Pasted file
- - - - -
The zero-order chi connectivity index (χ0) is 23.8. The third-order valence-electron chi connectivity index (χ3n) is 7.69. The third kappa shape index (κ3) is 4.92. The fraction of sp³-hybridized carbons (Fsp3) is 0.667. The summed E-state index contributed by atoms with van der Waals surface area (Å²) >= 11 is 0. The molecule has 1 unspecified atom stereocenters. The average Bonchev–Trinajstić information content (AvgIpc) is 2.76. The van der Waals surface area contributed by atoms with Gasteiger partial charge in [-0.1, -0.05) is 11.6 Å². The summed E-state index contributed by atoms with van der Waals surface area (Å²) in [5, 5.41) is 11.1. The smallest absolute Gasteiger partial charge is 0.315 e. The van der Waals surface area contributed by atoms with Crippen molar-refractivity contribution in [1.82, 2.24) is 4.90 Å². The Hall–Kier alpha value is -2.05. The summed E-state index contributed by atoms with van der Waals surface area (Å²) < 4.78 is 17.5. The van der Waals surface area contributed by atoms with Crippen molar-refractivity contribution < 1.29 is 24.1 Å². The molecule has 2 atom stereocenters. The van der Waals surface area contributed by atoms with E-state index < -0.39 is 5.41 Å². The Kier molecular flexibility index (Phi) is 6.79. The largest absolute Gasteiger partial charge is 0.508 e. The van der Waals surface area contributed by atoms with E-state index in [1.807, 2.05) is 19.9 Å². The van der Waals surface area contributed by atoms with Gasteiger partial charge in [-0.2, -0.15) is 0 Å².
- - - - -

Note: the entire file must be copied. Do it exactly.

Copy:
The zero-order chi connectivity index (χ0) is 23.8. The third-order valence-electron chi connectivity index (χ3n) is 7.69. The third kappa shape index (κ3) is 4.92. The fraction of sp³-hybridized carbons (Fsp3) is 0.667. The summed E-state index contributed by atoms with van der Waals surface area (Å²) >= 11 is 0. The molecule has 1 unspecified atom stereocenters. The average Bonchev–Trinajstić information content (AvgIpc) is 2.76. The van der Waals surface area contributed by atoms with Gasteiger partial charge in [-0.1, -0.05) is 11.6 Å². The summed E-state index contributed by atoms with van der Waals surface area (Å²) in [5, 5.41) is 11.1. The smallest absolute Gasteiger partial charge is 0.315 e. The van der Waals surface area contributed by atoms with Crippen molar-refractivity contribution in [1.82, 2.24) is 4.90 Å². The Hall–Kier alpha value is -2.05. The summed E-state index contributed by atoms with van der Waals surface area (Å²) < 4.78 is 17.5. The van der Waals surface area contributed by atoms with Crippen molar-refractivity contribution < 1.29 is 24.1 Å². The molecule has 2 atom stereocenters. The van der Waals surface area contributed by atoms with E-state index < -0.39 is 5.41 Å². The Kier molecular flexibility index (Phi) is 6.79. The largest absolute Gasteiger partial charge is 0.508 e. The van der Waals surface area contributed by atoms with E-state index in [1.807, 2.05) is 19.9 Å². The van der Waals surface area contributed by atoms with Gasteiger partial charge in [-0.2, -0.15) is 0 Å².